During my two-week followup with the surgeon who replaced my shattered right shoulder last month, he said I could use my crutches again. (I need crutches because my right leg was amputated at the hip four months ago.)
"It'll feel strange," he said, "but you can do it."
I was skeptical but like many, I believed my doctor, who presumably has more experience with this than I do. When I got home I got the crutches, stood up from my wheelchair and got ready to take a step.
My right arm wouldn't move.
Smart arm. It knew that if I tried to take a step I'd fall down and, with my luck, break my left shoulder.
"What has he been smoking?" my physical therapist said. It seems my doctor was going by the structural ability of the replaced joint and steel rods, which had knitted with the bones. He wasn't paying attention to the atrophied muscles, the damaged nerves, the traumatized tendons and ligaments. Instead of listening to him, I listened to my PT and got on the crutches and put small, then larger, amounts of weight on them.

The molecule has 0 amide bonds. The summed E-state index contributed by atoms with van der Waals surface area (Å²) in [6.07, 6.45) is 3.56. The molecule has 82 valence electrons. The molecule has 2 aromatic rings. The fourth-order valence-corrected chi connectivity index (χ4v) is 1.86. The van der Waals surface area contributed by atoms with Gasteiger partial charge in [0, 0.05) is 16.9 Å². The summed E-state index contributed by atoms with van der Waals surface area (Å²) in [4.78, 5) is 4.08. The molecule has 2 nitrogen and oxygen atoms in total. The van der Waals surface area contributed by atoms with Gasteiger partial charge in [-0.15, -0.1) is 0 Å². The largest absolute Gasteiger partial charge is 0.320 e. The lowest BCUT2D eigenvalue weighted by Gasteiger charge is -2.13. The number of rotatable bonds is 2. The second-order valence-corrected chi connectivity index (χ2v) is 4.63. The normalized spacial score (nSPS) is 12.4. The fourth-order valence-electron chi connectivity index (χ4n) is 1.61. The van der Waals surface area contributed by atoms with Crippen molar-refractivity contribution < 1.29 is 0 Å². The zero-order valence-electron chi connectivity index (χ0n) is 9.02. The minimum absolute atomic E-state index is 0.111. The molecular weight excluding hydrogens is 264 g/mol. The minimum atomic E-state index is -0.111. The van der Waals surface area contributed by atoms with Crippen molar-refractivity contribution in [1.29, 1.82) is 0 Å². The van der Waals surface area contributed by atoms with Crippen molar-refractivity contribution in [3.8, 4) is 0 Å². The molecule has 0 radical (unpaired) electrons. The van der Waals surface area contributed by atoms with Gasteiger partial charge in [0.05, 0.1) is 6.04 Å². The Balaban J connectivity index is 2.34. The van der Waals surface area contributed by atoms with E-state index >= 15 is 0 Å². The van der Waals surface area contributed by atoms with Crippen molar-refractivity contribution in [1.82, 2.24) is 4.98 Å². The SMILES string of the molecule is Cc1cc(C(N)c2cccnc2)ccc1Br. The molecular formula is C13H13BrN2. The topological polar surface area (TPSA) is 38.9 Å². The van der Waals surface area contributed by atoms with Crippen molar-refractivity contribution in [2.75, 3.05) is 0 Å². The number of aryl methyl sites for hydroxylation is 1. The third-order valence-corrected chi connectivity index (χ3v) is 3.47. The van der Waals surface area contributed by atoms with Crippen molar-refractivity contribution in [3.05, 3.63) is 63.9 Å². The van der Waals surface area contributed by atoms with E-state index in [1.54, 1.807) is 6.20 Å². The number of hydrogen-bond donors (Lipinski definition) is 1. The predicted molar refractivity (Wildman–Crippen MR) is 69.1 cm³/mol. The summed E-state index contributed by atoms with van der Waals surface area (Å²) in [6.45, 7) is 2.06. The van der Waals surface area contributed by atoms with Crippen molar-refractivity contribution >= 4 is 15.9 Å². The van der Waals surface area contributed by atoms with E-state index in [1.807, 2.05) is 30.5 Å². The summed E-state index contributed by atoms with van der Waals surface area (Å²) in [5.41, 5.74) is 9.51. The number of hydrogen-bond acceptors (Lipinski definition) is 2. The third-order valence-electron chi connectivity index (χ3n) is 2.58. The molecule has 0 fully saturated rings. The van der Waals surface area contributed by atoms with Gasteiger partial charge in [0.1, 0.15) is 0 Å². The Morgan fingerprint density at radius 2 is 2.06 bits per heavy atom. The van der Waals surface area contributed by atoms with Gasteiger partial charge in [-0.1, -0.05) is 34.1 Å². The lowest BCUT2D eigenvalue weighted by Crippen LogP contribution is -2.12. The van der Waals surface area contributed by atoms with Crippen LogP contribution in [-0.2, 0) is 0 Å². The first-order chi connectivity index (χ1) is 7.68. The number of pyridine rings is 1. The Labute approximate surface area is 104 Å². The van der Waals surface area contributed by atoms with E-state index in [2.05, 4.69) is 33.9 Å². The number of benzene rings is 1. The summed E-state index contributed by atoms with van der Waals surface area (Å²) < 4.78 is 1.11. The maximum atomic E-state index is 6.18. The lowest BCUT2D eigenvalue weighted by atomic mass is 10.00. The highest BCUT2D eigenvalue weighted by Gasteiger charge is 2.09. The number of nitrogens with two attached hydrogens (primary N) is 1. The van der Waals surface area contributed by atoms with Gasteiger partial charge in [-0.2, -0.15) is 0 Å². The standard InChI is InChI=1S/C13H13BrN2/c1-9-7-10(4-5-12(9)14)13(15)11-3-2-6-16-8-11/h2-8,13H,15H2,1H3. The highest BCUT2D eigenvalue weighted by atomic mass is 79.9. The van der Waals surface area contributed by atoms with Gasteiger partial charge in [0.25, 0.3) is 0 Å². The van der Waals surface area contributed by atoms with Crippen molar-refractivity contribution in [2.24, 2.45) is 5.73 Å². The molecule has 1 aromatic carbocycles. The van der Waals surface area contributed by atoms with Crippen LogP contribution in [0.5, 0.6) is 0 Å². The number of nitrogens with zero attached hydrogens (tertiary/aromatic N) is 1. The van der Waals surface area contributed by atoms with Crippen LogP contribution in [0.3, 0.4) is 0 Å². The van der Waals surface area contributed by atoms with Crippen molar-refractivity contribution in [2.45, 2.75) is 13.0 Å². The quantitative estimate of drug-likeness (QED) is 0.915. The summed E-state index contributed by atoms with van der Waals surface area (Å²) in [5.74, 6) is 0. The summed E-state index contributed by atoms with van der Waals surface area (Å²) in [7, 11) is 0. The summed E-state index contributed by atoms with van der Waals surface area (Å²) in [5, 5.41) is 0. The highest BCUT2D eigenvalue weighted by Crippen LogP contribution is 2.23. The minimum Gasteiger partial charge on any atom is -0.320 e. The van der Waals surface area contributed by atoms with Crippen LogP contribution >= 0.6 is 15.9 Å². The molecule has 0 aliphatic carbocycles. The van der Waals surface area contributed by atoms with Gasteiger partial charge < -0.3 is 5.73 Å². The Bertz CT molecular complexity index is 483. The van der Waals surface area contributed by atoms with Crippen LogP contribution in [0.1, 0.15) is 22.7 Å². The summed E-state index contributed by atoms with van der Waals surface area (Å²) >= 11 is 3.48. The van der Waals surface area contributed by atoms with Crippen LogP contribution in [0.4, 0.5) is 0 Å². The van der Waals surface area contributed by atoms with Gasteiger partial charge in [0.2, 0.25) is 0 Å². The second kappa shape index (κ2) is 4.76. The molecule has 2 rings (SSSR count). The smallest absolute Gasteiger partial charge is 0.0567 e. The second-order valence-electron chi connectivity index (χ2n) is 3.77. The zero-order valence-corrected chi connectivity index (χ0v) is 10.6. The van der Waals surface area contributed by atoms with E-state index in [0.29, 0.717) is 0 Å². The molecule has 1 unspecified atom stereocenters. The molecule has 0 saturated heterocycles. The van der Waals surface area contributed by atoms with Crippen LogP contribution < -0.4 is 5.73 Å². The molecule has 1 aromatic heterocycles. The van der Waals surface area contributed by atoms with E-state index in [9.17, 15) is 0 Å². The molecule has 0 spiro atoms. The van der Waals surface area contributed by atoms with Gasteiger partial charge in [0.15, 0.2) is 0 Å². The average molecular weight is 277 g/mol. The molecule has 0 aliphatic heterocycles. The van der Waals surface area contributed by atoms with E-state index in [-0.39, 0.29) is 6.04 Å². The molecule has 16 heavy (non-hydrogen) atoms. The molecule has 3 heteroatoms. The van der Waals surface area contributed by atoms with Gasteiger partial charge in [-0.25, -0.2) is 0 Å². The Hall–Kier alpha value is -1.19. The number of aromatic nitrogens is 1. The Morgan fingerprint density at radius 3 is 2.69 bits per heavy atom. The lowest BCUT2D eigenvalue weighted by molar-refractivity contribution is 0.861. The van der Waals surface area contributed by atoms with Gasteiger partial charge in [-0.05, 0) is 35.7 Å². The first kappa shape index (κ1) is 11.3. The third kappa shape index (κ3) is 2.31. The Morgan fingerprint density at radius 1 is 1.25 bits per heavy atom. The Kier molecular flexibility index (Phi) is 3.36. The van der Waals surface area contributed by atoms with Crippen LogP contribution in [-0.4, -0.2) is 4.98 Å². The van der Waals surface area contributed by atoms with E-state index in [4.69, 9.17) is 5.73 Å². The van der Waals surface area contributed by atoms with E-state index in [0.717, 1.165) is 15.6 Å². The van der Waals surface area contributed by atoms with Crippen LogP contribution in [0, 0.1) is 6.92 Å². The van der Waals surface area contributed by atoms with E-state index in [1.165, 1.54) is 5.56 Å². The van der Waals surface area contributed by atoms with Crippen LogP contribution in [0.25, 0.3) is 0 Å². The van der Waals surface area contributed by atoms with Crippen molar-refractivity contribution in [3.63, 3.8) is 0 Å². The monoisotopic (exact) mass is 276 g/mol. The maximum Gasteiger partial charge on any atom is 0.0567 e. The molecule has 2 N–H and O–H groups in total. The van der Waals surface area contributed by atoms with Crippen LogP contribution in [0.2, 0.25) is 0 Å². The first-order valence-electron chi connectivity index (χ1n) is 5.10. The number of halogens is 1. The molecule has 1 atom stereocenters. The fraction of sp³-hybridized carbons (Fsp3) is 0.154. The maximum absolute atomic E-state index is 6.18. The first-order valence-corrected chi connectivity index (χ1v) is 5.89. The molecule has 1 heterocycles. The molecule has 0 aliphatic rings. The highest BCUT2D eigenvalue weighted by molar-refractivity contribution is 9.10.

Two weeks later, feeling stronger, I took a small step. Bad idea. I didn't fall and the step seemed successful, but that night when I lay down to sleep my shoulder felt like it was on fire. What's worse is that now, seven days after that one step, it still feels like that and getting any real sleep has been impossible. I've tried pillows, I've tried ice.
"It feels like I fell five minutes ago!" I say to my bedroom. The best I've been able to manage is two hours or so of sleep at a time sleeping on my left side. Despite having a good mattress, after two hours my left shoulder starts hurting and I wake up. I pull myself into a sitting position until the pain subsides, wait awhile and try again to get some sleep.